In Japan, there is a custom called “social etiquette”.
This refers to dialogue which is thought to be beneficial to smoothly facilitating business and personal relationships.
The following conversation is an example of a typical social etiquette.
A “Recently, I’m into fishing. I go out every week.”
B “You are? I don’t like the slimy feeling of fish, so I’ve never fished.”
A “Let’s go fishing next time. It’ll grow on you.
B “I guess..I should give it a shot if I have an opportunity.”
In this case, B actually doesn’t want to go fishing, but he says that he wants to go if there’s an opportunity.
If he answers “I don’t like fishing. I will never go,” then A may feel bad. In order to prevent these little issues with personal relationships, B doesn’t say for sure that he’ll go, but instead says a vague “if there’s an opportunity” to decline.
Social etiquette is useds in instances like these in order to “not promise, but not decline”.
This can be said to be a very Japanese culture, where people don’t like to say “no”.
Be careful: “Let’s do ___ next time / let’s go ___”
In order to show that they have interest in the other party, Japanese people may invite the other party to a meal or an event without actually mentioning the date. When you get along with people that you have just met with a common hobby, you may be invited to go out together next time. It is difficult even for Japanese people to determine whether this is simply a social etiquette or not.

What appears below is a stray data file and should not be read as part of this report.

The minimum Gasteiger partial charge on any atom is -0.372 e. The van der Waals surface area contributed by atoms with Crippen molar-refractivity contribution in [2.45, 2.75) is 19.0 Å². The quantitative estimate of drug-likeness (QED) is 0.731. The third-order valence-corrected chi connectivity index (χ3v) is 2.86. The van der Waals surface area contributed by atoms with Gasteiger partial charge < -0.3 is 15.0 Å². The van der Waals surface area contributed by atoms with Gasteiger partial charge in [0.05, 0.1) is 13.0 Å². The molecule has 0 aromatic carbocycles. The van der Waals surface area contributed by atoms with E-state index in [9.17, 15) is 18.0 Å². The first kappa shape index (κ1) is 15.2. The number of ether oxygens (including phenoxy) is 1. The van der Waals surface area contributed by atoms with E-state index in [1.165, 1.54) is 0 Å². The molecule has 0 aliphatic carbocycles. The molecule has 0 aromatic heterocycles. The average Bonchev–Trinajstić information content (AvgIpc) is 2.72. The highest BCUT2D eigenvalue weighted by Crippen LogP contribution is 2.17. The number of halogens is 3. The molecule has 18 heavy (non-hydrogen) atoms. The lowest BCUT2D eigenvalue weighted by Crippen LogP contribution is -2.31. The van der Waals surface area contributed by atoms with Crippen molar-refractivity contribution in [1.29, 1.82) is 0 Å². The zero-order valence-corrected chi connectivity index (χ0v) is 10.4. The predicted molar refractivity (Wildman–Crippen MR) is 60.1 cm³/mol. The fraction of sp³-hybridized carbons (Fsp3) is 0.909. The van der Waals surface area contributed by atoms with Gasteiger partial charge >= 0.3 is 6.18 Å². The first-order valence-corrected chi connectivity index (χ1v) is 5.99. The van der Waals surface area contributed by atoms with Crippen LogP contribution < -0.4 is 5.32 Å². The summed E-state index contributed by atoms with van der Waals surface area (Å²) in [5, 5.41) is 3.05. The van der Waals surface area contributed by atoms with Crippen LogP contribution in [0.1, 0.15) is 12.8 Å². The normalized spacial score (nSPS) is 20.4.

As a countermeasure taken by many Japanese people, there is a method of “in one ear and out the other, as it is probably social etiquette because the other party didn’t mention a specific date”. If the other party says “sometime” or “eventually”, then it may be best to assume that they really don’t mean it.
On the other hand, if the other party presents a specific date or asks you for an open date, it is highly likely that you are really being invited.
For foreigners, these Japanese ambiguities may be mysterious. However, if you look at the root of the issue, then this stems from the fact that Japanese people want the other party to feel good. This is the essence of Japanese hospitality.
Writer: MTW Aki